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Aug. 7, 2020 | Friday
Editorials and Opinions
Letter: Frankie Sez: Now is time to redefine NOTL's tourism experience

Dear editor:

The following letter was sent to members of Niagara-on-the-Lake town council.

COVID-19 has exposed weakness and provided opportunity for accelerated change with planning and creativity from representative leaders and visionaries. Which path will the town council of Niagara-on-the-Lake take?

I wish to express strong sentiment against the closure of Queen Street for both my boutiques, Frankie Sez at 79 Queen and Valleverde at 55 Queen. I have been a merchant on Queen Street since 1994.

This closure was arranged in haste and now, on top of battling back to recover historical sales from COVID-19, we have been dealt another step backward with sales moving in the wrong direction, ie. negatively for the three days of street closure thus far.

1. Both of my boutiques sell apparel and a customer wants fast access in and out of the boutique, especially during this COVID-19 period.  Our core customer can no longer park near either boutique and is faced with a considerable walk. By virtue of diminished store traffic on the three closure dates, they have obviously foregone the visit.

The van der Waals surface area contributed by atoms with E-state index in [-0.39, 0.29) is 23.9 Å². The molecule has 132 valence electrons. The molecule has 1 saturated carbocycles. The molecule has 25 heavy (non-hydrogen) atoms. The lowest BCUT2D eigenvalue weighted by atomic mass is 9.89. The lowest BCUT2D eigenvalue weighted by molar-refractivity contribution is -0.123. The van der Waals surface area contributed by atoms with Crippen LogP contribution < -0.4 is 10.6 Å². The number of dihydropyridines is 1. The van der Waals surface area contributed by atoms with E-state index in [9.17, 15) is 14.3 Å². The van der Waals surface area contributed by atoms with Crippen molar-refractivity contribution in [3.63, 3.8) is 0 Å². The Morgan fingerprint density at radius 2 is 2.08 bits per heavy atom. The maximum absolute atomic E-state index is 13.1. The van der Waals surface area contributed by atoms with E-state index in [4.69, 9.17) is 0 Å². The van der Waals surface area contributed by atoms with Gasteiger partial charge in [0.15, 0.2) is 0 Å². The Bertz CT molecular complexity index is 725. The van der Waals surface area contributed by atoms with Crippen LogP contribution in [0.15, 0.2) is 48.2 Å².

2. It was poorly executed, with virtually no advance planning: If a retail shopper needs to walk from a distance, a core shuttle should have been implemented, especially for the older demographic.

3. The closure is catering to establishments that sell food and beverages, as those customers are willing to walk from their vehicles as they know they will be seated for a period of time to consume food and beverage. These establishments have already been catered to with the temporary erection of patios directly on the street or on their property.